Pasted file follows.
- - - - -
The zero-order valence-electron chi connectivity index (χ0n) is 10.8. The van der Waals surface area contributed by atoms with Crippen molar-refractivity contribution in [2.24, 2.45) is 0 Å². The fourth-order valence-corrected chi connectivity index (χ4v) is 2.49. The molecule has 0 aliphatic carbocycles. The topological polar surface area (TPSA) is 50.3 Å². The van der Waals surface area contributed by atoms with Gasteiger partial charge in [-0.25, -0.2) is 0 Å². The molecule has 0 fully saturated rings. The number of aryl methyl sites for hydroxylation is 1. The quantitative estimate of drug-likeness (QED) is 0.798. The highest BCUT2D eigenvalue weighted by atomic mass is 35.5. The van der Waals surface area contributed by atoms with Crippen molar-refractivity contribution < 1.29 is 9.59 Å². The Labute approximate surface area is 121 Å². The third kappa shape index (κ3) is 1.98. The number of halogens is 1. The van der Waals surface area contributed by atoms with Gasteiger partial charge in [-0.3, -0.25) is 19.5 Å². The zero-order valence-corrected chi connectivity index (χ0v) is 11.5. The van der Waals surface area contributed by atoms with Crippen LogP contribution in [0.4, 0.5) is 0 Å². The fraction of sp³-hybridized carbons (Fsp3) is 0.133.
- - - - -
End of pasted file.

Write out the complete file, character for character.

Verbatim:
The zero-order valence-electron chi connectivity index (χ0n) is 10.8. The van der Waals surface area contributed by atoms with Crippen molar-refractivity contribution in [2.24, 2.45) is 0 Å². The fourth-order valence-corrected chi connectivity index (χ4v) is 2.49. The molecule has 0 aliphatic carbocycles. The topological polar surface area (TPSA) is 50.3 Å². The van der Waals surface area contributed by atoms with Gasteiger partial charge in [-0.25, -0.2) is 0 Å². The molecule has 0 fully saturated rings. The number of aryl methyl sites for hydroxylation is 1. The quantitative estimate of drug-likeness (QED) is 0.798. The highest BCUT2D eigenvalue weighted by atomic mass is 35.5. The van der Waals surface area contributed by atoms with Crippen molar-refractivity contribution < 1.29 is 9.59 Å². The Labute approximate surface area is 121 Å². The third kappa shape index (κ3) is 1.98. The number of halogens is 1. The van der Waals surface area contributed by atoms with Gasteiger partial charge in [-0.3, -0.25) is 19.5 Å². The zero-order valence-corrected chi connectivity index (χ0v) is 11.5. The van der Waals surface area contributed by atoms with Crippen LogP contribution in [0.4, 0.5) is 0 Å². The fraction of sp³-hybridized carbons (Fsp3) is 0.133.